- Chief People/Strategy Officer, Canvas Credit Union, August 2018 to January 2002
- Chief Marketing/Strategy Officer, Public Services CU, March 2018 to August 2018
- Chief Impact Officer, Filene Research Institute, February 2014 to March 2018
- Director of Innovation/Applied Research, Filene Research Institute, October 2012 to February 2014
- AVP/Corporate Strategy/Government Relations, Bethpage Federal Credit Union, October 2011 to October 2012
- VP/Sales/Service, Connex Credit Union, October 2007 to November 2011
- VP/Sales/Service (last title), BestSource Credit Union, September 1998 to September 2007
Pathway to CEO
CUES member Tansley Stearns has always believed in putting people first. Celebrating her first anniversary as CEO of Community Financial CU in Plymouth, Michigan, in June, Stearns says her views on succession planning have been shaped by her experiences of transforming credit unions from the inside out and shaping them from the outside in. As a credit union and industry executive, her desire for greatness for herself and those around her has fueled the most impossible of dreams.
“I’ve been lucky enough to meet some brilliant and incredible people on my journey,” Stearns says. “Bringing out the best in them has always been something that matters deeply to me. I am just one person, and by focusing on developing our collective leadership, we create connections between our work and magnify the impact we can make.”
Before Tansley joined Community Financial CU as CEO, she served as COO at $3.8 billion Canvas Credit Union, where she led her teams with a bright fire and quest for excellence, amplifying the credit union’s ability to change lives and working with the entire leadership team toward its largest phase of growth in its 84-year history. And that’s no surprise, after playing a pivotal role as the Filene Research Institute’s chief impact officer, where she spent much of her time inside credit unions ensuring they engaged with world-class, action-ready research and working hand in hand with them to advance their strategies and succession plans.
“Throughout my tenure in our movement, I have experienced inspired and innovative learning organizations,” Stearns reflects. “I was fortunate to have people in front of me committed to growing those across the organization. Succession is so much more than a commitment to finding a CEO replacement. It truly cascades throughout. While succession often defaults to the prescribed plan for emergencies, a true succession strategy inspires a mindset of leadership and learning for all—and demands that leaders surround themselves with exceptional humans.”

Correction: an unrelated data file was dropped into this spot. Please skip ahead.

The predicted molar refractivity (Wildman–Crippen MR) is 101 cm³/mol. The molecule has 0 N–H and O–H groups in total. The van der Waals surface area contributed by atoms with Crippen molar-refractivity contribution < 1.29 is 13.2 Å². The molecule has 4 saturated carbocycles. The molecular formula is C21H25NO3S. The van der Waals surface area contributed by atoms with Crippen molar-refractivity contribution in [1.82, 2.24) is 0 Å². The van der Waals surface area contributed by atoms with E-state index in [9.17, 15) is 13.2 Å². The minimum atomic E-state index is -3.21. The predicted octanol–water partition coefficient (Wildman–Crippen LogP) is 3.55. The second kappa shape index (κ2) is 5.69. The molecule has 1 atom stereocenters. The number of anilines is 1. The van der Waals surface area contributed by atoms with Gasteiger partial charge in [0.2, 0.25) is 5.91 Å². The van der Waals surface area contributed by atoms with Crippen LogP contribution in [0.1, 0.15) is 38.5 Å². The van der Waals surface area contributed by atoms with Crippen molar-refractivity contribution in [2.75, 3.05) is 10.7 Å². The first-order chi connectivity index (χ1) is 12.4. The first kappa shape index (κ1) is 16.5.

Bring your heart. According to Stearns, there’s no replacement for the genuine care and feeding of those on your team. Succession planning isn’t just about putting people into slots. “It’s about understanding what motivates them and what’s in their hearts and dreams and walking with them toward those inspired outcomes.”
Feed their brains. When Stearns first came to CFCU, it was apparent that the CU’s teams were hungry to learn. “We regularly bring in speakers, seek outside stimulation and challenge what we know to be true,” she says. “We must commit to lifelong learning in a world that is moving this quickly.”
Always be stretching. Giving teammates new projects and new responsibilities helps identify untapped talent and capabilities, too. “Along the way, I regularly check in to ensure they have what they need and what roadblocks I might remove,” she explains.
Make time to connect. Stearns ensures that leadership team members intentionally spend time together to build their relationships. This helps build trust and means that when it comes time to have those difficult conversations and have healthy debates, team members can be vulnerable with one another and come out of difficult times even stronger.
Consider complementary skill sets. As you envision a succession plan and a team, it is not about one individual but how a group of individuals comes together to maximize positive impact, Stearns says. Understanding the unique strengths and opportunities and how those complement one another can ensure succession thrives well into the future.
Lift up and acknowledge rock stars. One of CFCU’s values is “huzzah.” “We commit to celebrating successes,” Stearns details. “If someone is overachieving, I quickly acknowledge it and lift it for others to see. They serve as examples of what success looks like at CFCU. I’ve found that incredibly important as we work to shape the culture for greatness here.”